Permalink Submitted by Anonymous on August 14, 2014

In the case of coins/circles of equal radius, the moving coin rotates once with respect to the static coin/circle but twice with respect to the observer.

The important point is that were it different, a driven planet gear of radius ‘r’, would rotate more than once when powered by a drive-cog of radius ‘r’. This would involve a creation of energy.

In the case of a coin/circle of radius ‘r’ moving along a line of length 2πr, the moving coin rotates once with respect to the static coin/circle and also once with respect to the observer.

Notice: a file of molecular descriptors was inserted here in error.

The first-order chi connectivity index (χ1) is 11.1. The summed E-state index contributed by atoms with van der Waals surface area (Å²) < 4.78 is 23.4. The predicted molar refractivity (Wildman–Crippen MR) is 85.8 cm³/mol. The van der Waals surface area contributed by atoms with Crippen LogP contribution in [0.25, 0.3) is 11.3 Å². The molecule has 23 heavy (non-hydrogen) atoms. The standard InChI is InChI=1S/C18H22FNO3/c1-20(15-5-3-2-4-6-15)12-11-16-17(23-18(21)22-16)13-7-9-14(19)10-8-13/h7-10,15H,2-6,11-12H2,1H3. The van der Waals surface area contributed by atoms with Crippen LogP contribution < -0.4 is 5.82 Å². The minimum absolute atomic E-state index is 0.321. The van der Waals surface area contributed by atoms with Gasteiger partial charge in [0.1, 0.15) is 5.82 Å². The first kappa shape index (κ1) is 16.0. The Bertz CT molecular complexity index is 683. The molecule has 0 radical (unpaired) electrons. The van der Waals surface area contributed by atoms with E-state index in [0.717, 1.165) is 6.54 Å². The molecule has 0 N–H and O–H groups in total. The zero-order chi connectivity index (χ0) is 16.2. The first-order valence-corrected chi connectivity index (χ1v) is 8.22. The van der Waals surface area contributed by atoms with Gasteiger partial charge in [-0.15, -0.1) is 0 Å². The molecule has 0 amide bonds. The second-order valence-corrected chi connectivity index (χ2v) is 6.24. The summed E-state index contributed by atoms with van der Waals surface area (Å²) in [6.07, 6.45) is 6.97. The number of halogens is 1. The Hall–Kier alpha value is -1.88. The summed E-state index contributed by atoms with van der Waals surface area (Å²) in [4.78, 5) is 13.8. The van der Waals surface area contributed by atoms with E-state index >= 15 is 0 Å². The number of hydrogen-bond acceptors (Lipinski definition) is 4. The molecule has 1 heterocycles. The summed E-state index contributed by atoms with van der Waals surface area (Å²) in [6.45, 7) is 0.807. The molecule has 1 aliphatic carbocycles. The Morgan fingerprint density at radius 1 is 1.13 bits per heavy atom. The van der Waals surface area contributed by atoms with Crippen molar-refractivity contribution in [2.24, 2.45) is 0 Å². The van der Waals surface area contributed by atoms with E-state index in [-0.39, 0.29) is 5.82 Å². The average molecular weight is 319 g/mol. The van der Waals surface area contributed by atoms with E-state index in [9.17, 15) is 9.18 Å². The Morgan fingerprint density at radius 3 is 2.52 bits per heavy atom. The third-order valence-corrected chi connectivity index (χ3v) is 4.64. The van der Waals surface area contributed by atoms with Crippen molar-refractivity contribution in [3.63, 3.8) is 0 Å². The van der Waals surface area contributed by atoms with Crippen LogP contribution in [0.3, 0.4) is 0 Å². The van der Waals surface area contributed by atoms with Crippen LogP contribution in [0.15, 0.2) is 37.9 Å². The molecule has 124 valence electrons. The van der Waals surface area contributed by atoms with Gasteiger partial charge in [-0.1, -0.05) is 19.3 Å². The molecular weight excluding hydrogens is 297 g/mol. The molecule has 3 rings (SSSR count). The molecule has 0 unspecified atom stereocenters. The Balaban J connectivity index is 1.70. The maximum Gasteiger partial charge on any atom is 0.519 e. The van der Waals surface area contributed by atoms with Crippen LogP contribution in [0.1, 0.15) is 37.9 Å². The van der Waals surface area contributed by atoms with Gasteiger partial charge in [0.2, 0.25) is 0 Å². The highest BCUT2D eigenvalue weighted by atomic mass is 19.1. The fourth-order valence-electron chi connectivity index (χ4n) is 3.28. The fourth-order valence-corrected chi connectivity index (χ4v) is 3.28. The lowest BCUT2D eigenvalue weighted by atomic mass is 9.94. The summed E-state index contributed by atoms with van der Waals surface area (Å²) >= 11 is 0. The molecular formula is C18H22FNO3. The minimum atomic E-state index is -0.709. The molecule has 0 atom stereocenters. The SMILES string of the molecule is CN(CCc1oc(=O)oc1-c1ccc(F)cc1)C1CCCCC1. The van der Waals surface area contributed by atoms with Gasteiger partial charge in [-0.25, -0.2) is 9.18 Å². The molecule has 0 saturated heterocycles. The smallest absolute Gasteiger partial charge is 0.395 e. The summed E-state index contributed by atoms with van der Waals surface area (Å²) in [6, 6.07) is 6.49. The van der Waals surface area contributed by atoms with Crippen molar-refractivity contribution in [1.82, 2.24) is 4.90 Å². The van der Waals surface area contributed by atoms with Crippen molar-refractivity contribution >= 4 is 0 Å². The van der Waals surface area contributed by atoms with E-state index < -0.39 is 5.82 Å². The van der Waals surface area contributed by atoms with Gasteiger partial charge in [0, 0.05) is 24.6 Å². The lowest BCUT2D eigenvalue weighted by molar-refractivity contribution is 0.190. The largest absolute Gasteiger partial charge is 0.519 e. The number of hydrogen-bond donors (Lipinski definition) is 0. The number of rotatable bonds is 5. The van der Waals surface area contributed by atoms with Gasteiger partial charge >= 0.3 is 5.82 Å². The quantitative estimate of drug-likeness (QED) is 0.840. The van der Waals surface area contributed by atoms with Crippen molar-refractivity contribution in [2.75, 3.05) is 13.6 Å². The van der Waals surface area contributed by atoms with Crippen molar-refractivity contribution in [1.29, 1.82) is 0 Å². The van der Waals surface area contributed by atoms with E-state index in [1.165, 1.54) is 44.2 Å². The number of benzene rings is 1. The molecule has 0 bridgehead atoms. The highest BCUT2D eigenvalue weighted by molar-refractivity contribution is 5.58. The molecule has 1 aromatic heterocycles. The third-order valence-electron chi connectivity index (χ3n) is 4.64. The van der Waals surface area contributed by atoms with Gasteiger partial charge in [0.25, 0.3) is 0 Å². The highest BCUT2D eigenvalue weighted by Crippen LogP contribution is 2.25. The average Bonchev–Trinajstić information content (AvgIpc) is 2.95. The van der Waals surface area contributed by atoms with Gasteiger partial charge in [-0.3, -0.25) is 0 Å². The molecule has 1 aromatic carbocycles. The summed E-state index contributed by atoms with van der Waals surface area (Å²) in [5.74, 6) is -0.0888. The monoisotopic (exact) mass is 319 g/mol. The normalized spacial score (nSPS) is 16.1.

## Circles Rolling on Circles

In the case of coins/circles of equal radius, the moving coin rotates once with respect to the static coin/circle but twice with respect to the observer.

The important point is that were it different, a driven planet gear of radius ‘r’, would rotate more than once when powered by a drive-cog of radius ‘r’. This would involve a creation of energy.

In the case of a coin/circle of radius ‘r’ moving along a line of length 2πr, the moving coin rotates once with respect to the static coin/circle and also once with respect to the observer.

In the animation at http://www.geogebratube.org/student/m107691 the black arrow is “with respect to the observer” and the red arrow is “with respect to the static circle.”

The mathematical formula Xπr / Yπr = X/Y remains true in all cases: anything else is an illusion.